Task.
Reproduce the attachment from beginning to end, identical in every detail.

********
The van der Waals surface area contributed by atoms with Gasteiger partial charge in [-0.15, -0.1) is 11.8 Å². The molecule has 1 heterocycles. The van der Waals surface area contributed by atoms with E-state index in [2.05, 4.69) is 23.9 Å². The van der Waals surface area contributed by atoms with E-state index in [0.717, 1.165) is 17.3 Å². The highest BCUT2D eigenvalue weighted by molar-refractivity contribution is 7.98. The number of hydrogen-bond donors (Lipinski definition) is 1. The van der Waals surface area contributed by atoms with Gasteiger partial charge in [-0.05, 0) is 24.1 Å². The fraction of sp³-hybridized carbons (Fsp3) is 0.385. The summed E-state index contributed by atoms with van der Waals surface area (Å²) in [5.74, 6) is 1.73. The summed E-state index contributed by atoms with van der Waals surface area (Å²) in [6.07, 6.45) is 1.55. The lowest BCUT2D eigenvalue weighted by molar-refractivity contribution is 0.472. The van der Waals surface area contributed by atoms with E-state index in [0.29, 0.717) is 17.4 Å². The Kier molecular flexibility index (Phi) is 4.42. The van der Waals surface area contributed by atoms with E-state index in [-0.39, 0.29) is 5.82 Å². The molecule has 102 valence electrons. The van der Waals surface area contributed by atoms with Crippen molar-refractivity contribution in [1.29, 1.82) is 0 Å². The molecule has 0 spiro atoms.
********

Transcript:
The van der Waals surface area contributed by atoms with Gasteiger partial charge in [-0.15, -0.1) is 11.8 Å². The molecule has 1 heterocycles. The van der Waals surface area contributed by atoms with E-state index in [2.05, 4.69) is 23.9 Å². The van der Waals surface area contributed by atoms with E-state index in [0.717, 1.165) is 17.3 Å². The highest BCUT2D eigenvalue weighted by molar-refractivity contribution is 7.98. The number of hydrogen-bond donors (Lipinski definition) is 1. The van der Waals surface area contributed by atoms with Gasteiger partial charge in [-0.05, 0) is 24.1 Å². The fraction of sp³-hybridized carbons (Fsp3) is 0.385. The summed E-state index contributed by atoms with van der Waals surface area (Å²) in [5.74, 6) is 1.73. The summed E-state index contributed by atoms with van der Waals surface area (Å²) in [6.07, 6.45) is 1.55. The lowest BCUT2D eigenvalue weighted by molar-refractivity contribution is 0.472. The van der Waals surface area contributed by atoms with E-state index in [0.29, 0.717) is 17.4 Å². The Kier molecular flexibility index (Phi) is 4.42. The van der Waals surface area contributed by atoms with E-state index in [-0.39, 0.29) is 5.82 Å². The molecule has 102 valence electrons. The van der Waals surface area contributed by atoms with Crippen molar-refractivity contribution in [1.29, 1.82) is 0 Å². The molecule has 0 spiro atoms.